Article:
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Georgian Folk with Ilusha

The country of Georgia, situated at the border of Asia and Europe, is home to one of the oldest known polyphonic traditions: a style of three-part harmony, traditionally sung a capella by choirs. As Georgia’s folk music evolved, instruments were added into the mix. Musical performance is largely a part of social activities; for example, songs are regularly sung as toasts at large feasts, or supras. There are more than a dozen regional styles of folk music within Georgia, each with its own musical trademarks and identity.

Ilusha has taken this Georgian tradition and transplanted it to Brooklyn. He was born in Tbilisi, Georgia in 1983. His family immigrated to the United States when he was eight, as the Soviet Union was collapsing, and Georgia was slipping into civil war. He studied jazz in college but soon circled back to the music of his homeland. A singer, guitarist, composer, and arranger, Ilusha creates music that includes both distinctly personal interpretations of traditional Georgian folk songs and his own original songs. Ilusha’s music pushes the boundaries of what it means for a folk song to be relevant outside of its original context and asks the question: What happens when ancient musical traditions from a little nation on the Black Sea find refuge in New York City?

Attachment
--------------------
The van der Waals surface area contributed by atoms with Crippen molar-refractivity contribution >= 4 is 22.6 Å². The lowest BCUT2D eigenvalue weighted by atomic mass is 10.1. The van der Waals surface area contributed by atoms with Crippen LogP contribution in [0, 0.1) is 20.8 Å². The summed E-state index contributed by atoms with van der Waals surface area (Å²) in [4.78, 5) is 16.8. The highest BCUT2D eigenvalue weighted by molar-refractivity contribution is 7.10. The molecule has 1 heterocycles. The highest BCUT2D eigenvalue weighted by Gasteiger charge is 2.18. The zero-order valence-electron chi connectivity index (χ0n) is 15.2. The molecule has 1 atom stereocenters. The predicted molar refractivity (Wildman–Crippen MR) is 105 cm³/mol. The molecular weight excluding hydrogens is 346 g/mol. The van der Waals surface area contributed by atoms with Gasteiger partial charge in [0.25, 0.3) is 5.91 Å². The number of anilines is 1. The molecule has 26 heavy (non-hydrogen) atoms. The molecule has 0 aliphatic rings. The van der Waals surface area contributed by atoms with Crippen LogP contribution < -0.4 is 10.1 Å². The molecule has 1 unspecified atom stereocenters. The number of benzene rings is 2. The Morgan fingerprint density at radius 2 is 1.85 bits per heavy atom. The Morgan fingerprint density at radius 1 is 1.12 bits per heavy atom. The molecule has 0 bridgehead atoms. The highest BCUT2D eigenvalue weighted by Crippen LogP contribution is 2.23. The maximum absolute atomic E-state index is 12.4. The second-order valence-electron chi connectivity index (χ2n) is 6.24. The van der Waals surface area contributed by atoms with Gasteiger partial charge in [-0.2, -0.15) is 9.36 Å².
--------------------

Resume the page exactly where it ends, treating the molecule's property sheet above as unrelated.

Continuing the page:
Meet Ilusha!

Introduce your students to Ilusha with this “Meet Ilusha” video. Visit the video index to watch all the videos for Ilusha and the other Program Seven artists.


Ushguli mountainside
Lesson 1: Learning “Shina Vorgil”
Students will sing “Shina Vorgil” in choirs; learn about call-and-response form, harmony, and accelerando; and experience spatial effects.
Ilusha and friends
Lesson 2: Learning “Shen Genatsvale”
Students learn the refrain of “Shen Genatsvale”; explore the differences between two versions of the song; and explore the meaning of the lyrics.

Resources for Teachers

The following resources provide background information about the musical genre and culture. Some are intended to be shared with students; others are for teachers who may want to explore further on their own.

Image Credits

View of the Ushguli village at the foot of Mt. Shkhara by Creative Travel Projects.
Ilusha Tsinadze childhood photo courtesy of artist.

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